Yes. There are several effects that cause changes in the earth's rotation rate, the largest of which is caused by the tidal effects of the moon. Even so the rate of change is very small, 2.3 milliseconds per century. That's pretty small by ordinary lifetime scales but there is geological evidence that the day was only about 22 hours long 700 million years ago. See: http://en.wikipedia.org/wiki/Tidal_acceleration
A minor effect on the earth's rotation speed is the rearrangement of the distribution of land mass due to plate tectonic motion, ice caps at the poles, etc. However, these are small in comparison to the moon-tide effect.
By the way, due to conservation of angular momentum, if the earth's rotation speed slows down something else has to take up the lost angular momentum. In the moon's case the actual orbit of the moon expands a tiny amount. Since the angular momentum of an orbiting object is proportional to its mass times the product of its angular velocity times its radial distance squared, and the orbital period is related to the distance by Kepler's third law, the length of the lunar month and the earth-moon distance each change.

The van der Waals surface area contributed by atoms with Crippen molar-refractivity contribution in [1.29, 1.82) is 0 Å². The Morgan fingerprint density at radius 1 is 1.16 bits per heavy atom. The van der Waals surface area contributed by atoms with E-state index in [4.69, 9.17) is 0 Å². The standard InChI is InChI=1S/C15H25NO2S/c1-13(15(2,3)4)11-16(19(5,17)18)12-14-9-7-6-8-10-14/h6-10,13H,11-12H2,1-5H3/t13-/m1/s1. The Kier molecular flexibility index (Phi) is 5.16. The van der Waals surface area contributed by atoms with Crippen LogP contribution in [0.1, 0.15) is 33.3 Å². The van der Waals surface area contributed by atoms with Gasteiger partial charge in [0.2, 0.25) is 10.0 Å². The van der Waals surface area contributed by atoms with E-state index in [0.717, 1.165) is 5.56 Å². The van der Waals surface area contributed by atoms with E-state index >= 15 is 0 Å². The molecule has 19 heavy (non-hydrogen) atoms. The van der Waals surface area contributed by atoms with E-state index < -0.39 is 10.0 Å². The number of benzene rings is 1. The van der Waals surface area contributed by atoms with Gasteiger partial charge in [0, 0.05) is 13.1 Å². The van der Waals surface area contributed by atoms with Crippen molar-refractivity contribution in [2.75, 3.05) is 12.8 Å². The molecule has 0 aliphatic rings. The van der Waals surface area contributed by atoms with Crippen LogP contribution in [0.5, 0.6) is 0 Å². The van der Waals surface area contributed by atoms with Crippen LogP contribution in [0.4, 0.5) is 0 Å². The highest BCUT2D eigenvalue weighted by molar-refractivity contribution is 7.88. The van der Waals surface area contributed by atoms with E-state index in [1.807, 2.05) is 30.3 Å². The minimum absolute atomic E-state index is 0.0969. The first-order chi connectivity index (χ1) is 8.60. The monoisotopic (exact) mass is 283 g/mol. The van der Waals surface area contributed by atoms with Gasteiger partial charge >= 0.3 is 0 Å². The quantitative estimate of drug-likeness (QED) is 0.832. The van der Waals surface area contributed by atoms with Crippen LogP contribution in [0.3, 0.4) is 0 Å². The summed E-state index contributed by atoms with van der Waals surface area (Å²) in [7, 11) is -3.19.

When Apollo II landed on the moon in 1969 they left some mirrors on the moon. A laser beam shot from the earth bounces off these mirrors and returns to the earth. Accurate timing measurements have revealed that the moon is spiraling away from Earth at a rate of 38 mm per year, in accordance with the spin down rate of the earth. http://en.wikipedia.org/wiki/Lunar_Laser_Ranging_Experiment
(published on 09/27/09)